Triple M Live Review: Paul Kelly Secret Gig

Review By Triple M’s Rosie

Triple M Live Review: Paul Kelly Secret Gig

Image: Paul Kelly and band live at Memo Music hall, supplied by Ryan Warren.

When I heard we, Triple M, were giving away tickets to a “secret” Paul Kelly show through the Triple M Club, I was prepared to quit my job and ring up to take my chances for winning a ticket.

My first introduction to PK was listening to Darling It Hurts as a ten year old, thrilled by the images of seedy city life that it evoked, not fully appreciating the line “Darling it hurts to see you down Darlinghurst tonight” until much later knowing really only the St Kilda equivalent’s reputation and getting the gist, but the sound was also terrifically exciting to me.

I loved when it came on the radio, later getting it on cassette.

So when I heard the first single – Firewood and Candles – from Paul’s new album Life Is Fine – it sort of took me back there hearing that 2 minutes and 56 seconds of instant joy lift out of the speakers.

I simply could not wait to see it live.

Learn more about Life Is Fine here:


I was privileged to be one of 400 at Memo Music Hall (a gorgeous venue at the base of the historic St Kilda Army and Navy club on Acland Street that regularly puts on mighty fine shows) and having a drink and a chat before the performance with some friends we were wondering what we were in for, would it just be the new album, would it just be Paul – all I’d heard was that it was a live rehearsal prior to playing Splendour in the Grass – we agreed even if he sang the drinks menu we’d be happy.

Excited to see a full band setup on stage, Paul came out first at 8.30 to warm us up with his voice and acoustic guitar, (for the life of me I can’t recall what he sang first… you know when you’re that overwhelmed details slip your mind) next he introduced Cameron Bruce on keyboards noting that he’d come down from New South Wales to do this (Cameron also plays on the new album and has had a hand in one if not more of the songs on Life is Fine having played with Paul for a number of years now).

Long term bassist Bill McDonald takes his position next.

Then the sublime Vika and Linda Bull for their dynamic vocal duties. But when the next two come out I realise why they thought a live rehearsal might be fun and a treat for a select, fortunate audience, two of the regular band were off on Rockwiz duty so in steps Gus Agars on drums (Tex Perkins Ladyboyz, The Vandas, Mike Noga’s Gentlemen of Fortune) and Dan Kelly on guitar.

PK introduces his nephew and very talented singer songwriter as his housemate, who apparently cooked dinner from them all that night.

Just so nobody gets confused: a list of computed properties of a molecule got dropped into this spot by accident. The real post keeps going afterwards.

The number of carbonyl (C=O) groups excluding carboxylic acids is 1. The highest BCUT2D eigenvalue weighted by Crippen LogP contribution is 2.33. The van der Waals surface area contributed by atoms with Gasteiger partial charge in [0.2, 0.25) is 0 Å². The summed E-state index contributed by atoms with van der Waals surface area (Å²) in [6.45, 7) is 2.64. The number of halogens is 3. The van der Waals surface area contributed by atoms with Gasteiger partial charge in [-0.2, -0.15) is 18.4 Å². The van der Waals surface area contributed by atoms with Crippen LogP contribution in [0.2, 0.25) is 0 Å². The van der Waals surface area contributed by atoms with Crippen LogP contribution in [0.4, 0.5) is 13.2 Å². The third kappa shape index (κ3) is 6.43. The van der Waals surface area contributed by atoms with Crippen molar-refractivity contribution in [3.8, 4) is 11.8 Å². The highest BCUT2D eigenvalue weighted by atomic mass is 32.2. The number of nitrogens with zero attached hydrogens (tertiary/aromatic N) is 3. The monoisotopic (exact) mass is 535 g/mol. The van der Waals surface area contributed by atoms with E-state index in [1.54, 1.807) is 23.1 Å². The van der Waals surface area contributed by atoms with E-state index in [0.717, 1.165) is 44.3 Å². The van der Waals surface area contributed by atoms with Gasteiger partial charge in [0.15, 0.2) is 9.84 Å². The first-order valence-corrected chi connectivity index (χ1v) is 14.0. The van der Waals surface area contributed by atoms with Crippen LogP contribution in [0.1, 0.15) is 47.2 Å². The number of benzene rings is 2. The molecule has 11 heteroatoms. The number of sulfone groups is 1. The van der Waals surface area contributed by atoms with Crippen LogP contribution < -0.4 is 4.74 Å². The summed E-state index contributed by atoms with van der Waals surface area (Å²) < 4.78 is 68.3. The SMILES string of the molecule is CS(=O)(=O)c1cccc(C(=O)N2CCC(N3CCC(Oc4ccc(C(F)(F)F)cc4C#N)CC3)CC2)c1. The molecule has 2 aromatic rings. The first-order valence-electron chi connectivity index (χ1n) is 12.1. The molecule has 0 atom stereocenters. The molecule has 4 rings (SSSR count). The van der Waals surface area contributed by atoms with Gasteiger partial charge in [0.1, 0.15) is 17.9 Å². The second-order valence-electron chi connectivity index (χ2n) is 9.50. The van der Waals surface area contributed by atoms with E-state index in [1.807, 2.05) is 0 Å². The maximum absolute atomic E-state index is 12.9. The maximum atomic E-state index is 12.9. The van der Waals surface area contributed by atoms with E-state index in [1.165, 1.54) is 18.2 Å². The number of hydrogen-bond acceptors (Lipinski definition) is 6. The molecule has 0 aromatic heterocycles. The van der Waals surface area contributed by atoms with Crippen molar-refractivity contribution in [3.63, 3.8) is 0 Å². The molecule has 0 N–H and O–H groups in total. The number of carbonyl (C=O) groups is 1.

What a powerhouse band which was to be expected but seeing them in such an intimate setting made everything more present and everyone in the audience was transfixed keen to hear the new songs and thrilled to be treated with many hits as well.

Obviously not knowing the full track listing of Life Is Fine during the gig I only know for sure that they played Firewood and Candles and Petrichor possibly Letters in the Rain and a cracking song I thought might have been called Something Good but I’ll have to wait until August 11 when it’s released to find out.

Interweaved through the set, which went for almost two hours, were other favourites of mine including Leaps and Bounds, Deeper Water, Careless, How To Make Gravy and the room turned into a bit of a sing-a-long during From Little Things Big Things Grow.

Particular highlights were the classic Before Too Long (Dan Kelly looking a bit more relaxed once that was over given the unmistakable lead break first played by the late great Steve Connolly on the album Gossip) and Sweet Guy with vocals this time by Linda Bull which was a fantastic twist on such a powerful song (the sisters each take lead vocal duties on two songs on the new album).


A veteran now of something like 23 albums under various guises, PK is a much loved Australian treasure from gifting us Post in 1985 (spawning the local’s favourite From St Kilda To Kings Cross which he never seems to play anymore), through to Stories of Me, Merri Creek Sessions, Death’s Dateless Night (with Charlie Owen, songs played at funerals) 62 year old Paul Maurice Kelly was asked by his record company a couple of years ago “When are you going to do a normal record?” we get that, apparently, when Life Is Fine is released on August 11.

Paul and band are about to embark on a tour of Europe and North America, cross everything they announce local shows for their return.

For more info on Life Is Fine click here 

For your chance to win tickets to intimate and rare gigs like this visit and sign up to the Triple M Club